The River Test.Photo: Martin Jacobs
Sea trout in the River Cothi. Photo: David Miller

Trout and grayling co-exist. Photo: Paul Colley

WTT River Habitat Workshops teach volunteers how to care for their river
Spawning time !
A tiny trout takes it's first solid food. A critical life stage.
The invertebrate life of a river tells much about its water quality
River Teign, Devon. Photo: Bob Wellard
The Wild Trout Trust team at work on the River Manifold
Photo: Bob Wellard
River Wylye in summer. Photo: Bob Wellard
The WTT helps to create habitat in dredged and damaged rivers. River Stour, Kent
River Wylye in Spring. Photo: Bob Wellard
Trout inspired art. Metal relief panel by Sam MacDonald
Exploring the wild lochs of Scotland
Fly hatch. Photo: C. Rangeley-Wilson
A healthy wild trout population is a sentinel for a healthy river. Photo C.Rangeley-Wilson
The West Dart on Dartmoor
Simple techniques can improve rivers for trout and many other organisms
To help support a thriving population, the WTT gives advice on providing habitat for all life stages of trout. Photo: Sam MacDonald
The River Meon in Hampshire - excellent habitat for wild trout.
The Wild Trout Trust works to protect and enhance river habitat
A tiny trout, just emerged from the egg
The Wild Trout Trust advises on habitat in lakes as well as rivers
The WTT help create habitat in dredged and damaged rivers. River Stour, Kent
The West Dart: a spate stream, here full of great trout habitat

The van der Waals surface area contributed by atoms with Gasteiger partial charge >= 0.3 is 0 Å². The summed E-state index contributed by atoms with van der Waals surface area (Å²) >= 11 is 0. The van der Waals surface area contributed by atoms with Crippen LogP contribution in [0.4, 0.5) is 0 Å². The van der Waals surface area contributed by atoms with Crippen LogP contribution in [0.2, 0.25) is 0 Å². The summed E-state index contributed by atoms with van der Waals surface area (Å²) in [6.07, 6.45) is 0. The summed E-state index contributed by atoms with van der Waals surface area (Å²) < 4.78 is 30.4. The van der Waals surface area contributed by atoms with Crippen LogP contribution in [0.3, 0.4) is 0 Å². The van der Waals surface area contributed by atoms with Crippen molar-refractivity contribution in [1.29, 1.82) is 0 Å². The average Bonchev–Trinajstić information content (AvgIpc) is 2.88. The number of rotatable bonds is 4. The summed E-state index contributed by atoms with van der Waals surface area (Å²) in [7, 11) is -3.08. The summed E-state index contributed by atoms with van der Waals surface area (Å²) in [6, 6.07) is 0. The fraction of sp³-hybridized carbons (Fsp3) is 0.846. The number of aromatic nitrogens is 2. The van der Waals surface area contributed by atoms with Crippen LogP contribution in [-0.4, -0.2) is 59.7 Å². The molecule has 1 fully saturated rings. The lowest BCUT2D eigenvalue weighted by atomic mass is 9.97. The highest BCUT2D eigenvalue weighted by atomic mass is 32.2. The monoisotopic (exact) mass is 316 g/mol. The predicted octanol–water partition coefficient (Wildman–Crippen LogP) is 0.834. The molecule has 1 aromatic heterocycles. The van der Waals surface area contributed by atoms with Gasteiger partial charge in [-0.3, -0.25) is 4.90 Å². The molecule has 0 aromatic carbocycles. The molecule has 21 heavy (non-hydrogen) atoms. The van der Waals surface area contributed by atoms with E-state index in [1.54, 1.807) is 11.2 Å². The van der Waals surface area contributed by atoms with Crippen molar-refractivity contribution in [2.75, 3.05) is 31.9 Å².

Damsel fly. Photo: Charles Carr
Science is now telling us how unique are many of our wild brown trout populations
A wild brown trout - a very special animal. Photo:Charles Carr
Grayling and trout happily co-exist. Photo: David Miller
Photo: Charles Rangeley-Wilson, President of the Wild Trout Trust
Chalkstreams are special ecosystems, vulnerable to harm at the hand of man
Wild brown trout are indicators of a healthy environment. Photo: Jon Beer
Dredged rivers rapidly fill with silt and reeds.The WTT carry out projects to create natural, self-cleansing channels and good trout habitat.
Photo: Jon Beer
A WTT Conservation Officer demonstrates practical habitat enhancement techniques
Photo: David Miller
Trout need plentiful cold, clean water to thrive
Wild brown trout like this face many threats, including stocking. Photo: Jon Beer
The WTT is a practical, hands-on organisation enhancing aquatic habitats
Shaggy vegetated margins of a river are vital trout habitat

volunteers carrying material for habitat work

The Wild Trout Trust is a conservation charity that stimulates hands-on, in-the-water projects, helping others to help themselves with habitat improvement in and around rivers and lakes.

Any individual or organisation caring for a wild trout population, anywhere in the UK or Ireland, can call on the Trust for practical help, advice and support.

By ensuring a river is good for wild trout, it will be good for other wildlife too.